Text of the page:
Psychology and Psychotherapy: Theory, Research and Practice

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Volume 54 Issue 2 (June 1981), Pages 93-201

The psychotherapy of a subnormal patient (pages 187-199)

This paper is a resumé of the treatment of a man, aged 33 at the beginning of treatment, whose IQ was said to be 59. I had reason to believe that it was higher than this.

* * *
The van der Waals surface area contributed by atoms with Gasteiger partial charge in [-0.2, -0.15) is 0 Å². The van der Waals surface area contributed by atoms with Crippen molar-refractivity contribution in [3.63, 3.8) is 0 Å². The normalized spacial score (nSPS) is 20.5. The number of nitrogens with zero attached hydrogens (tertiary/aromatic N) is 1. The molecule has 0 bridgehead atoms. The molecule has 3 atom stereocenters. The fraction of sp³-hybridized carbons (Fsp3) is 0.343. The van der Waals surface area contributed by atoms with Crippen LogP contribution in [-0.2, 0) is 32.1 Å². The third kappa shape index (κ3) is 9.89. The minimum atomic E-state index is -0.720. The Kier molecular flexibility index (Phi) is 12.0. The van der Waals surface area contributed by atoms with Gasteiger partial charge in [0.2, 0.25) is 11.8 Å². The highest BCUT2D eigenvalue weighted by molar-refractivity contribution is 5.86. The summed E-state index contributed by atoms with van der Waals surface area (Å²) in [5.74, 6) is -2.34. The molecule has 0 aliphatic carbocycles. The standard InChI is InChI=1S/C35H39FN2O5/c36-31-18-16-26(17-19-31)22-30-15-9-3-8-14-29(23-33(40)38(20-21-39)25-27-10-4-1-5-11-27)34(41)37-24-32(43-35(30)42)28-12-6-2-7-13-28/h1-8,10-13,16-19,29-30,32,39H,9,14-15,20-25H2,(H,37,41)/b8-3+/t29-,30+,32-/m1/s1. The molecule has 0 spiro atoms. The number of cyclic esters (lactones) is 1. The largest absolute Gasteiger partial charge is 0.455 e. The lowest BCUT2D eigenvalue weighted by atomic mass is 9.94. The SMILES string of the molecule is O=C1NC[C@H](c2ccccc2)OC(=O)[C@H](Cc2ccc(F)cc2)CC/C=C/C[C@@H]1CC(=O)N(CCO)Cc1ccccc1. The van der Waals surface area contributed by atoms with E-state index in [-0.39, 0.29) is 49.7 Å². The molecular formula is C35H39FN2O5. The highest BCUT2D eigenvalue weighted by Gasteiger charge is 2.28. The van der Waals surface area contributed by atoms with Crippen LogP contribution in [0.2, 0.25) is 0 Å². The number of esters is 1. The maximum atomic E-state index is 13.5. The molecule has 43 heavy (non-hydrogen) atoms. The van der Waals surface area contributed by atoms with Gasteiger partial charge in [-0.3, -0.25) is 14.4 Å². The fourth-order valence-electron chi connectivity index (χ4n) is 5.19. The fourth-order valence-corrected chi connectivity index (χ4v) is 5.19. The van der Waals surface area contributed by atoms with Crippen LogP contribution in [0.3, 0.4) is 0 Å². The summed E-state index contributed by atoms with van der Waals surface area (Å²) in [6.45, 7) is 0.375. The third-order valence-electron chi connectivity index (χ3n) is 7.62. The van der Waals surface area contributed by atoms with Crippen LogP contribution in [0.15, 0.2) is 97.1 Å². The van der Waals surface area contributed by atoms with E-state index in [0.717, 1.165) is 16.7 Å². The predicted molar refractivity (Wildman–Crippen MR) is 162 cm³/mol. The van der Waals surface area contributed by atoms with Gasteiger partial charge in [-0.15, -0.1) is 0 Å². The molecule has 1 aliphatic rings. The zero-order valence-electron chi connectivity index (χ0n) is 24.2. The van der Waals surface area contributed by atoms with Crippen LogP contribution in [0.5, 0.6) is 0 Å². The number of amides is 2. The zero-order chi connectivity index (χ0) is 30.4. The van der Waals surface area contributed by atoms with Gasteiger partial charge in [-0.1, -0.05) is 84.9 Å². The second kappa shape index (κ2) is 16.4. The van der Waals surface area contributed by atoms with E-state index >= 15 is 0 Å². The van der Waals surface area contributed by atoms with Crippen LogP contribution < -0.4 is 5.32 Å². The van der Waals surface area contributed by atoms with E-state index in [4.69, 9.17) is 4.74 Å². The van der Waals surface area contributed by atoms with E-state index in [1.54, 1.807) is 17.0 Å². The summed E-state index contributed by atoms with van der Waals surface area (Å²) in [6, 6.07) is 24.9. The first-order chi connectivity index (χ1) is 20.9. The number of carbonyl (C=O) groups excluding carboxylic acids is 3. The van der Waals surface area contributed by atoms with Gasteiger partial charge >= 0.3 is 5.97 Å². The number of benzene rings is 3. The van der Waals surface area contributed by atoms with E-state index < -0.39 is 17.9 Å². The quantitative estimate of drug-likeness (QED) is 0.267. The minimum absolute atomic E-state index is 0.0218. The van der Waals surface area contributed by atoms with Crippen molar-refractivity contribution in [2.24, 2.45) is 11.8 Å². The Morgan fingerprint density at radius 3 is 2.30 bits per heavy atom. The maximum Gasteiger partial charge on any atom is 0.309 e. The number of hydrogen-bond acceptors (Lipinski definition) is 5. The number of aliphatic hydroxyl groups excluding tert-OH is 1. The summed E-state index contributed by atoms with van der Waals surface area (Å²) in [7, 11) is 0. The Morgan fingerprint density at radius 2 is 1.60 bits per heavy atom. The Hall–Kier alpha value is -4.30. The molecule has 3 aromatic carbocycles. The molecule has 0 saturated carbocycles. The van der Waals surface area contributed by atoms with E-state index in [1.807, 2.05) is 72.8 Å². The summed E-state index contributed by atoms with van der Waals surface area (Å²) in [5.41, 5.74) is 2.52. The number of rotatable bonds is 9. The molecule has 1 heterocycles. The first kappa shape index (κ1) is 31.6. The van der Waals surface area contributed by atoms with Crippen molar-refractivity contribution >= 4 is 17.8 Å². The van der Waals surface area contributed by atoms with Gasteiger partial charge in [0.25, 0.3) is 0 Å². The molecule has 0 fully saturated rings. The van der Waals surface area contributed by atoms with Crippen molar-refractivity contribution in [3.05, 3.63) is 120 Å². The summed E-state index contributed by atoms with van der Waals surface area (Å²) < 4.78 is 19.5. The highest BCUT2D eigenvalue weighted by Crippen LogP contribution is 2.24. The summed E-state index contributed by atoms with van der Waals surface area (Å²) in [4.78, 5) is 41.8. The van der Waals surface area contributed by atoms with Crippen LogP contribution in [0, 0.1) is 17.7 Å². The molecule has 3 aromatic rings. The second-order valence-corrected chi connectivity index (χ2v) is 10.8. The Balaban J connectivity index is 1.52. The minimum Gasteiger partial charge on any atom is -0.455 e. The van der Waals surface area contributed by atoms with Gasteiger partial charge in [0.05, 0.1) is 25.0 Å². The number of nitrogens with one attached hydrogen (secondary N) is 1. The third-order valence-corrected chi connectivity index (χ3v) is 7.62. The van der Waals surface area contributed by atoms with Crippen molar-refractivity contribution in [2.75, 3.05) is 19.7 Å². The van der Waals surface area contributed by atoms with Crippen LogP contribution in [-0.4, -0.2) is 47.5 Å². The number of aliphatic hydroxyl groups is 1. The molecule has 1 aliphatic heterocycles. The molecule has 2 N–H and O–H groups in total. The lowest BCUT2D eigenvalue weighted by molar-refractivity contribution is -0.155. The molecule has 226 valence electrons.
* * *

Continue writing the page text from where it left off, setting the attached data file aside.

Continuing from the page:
The account covers a period of two years, during which time I saw him regularly once a week. At the end of two years, he told me he did not wish to come any more. I do not know whether the treatment was a success or a failure. My purpose in presenting this treatment is to stimulate further discussion on this subject, challenge the assumption that psychotherapy requires a normal or above‐normal IQ to be successful, and to investigate the aetiology of mental retardation. This two‐year period of treatment was extremely enlightening and opened many avenues of thought which are presented here only in the most embryonic form. So I start with the background to the case and some of the reasons why I decided to take him into treatment, then a summary of the course of the treatment and finally a discussion of some theoretical issues of psychological interest.

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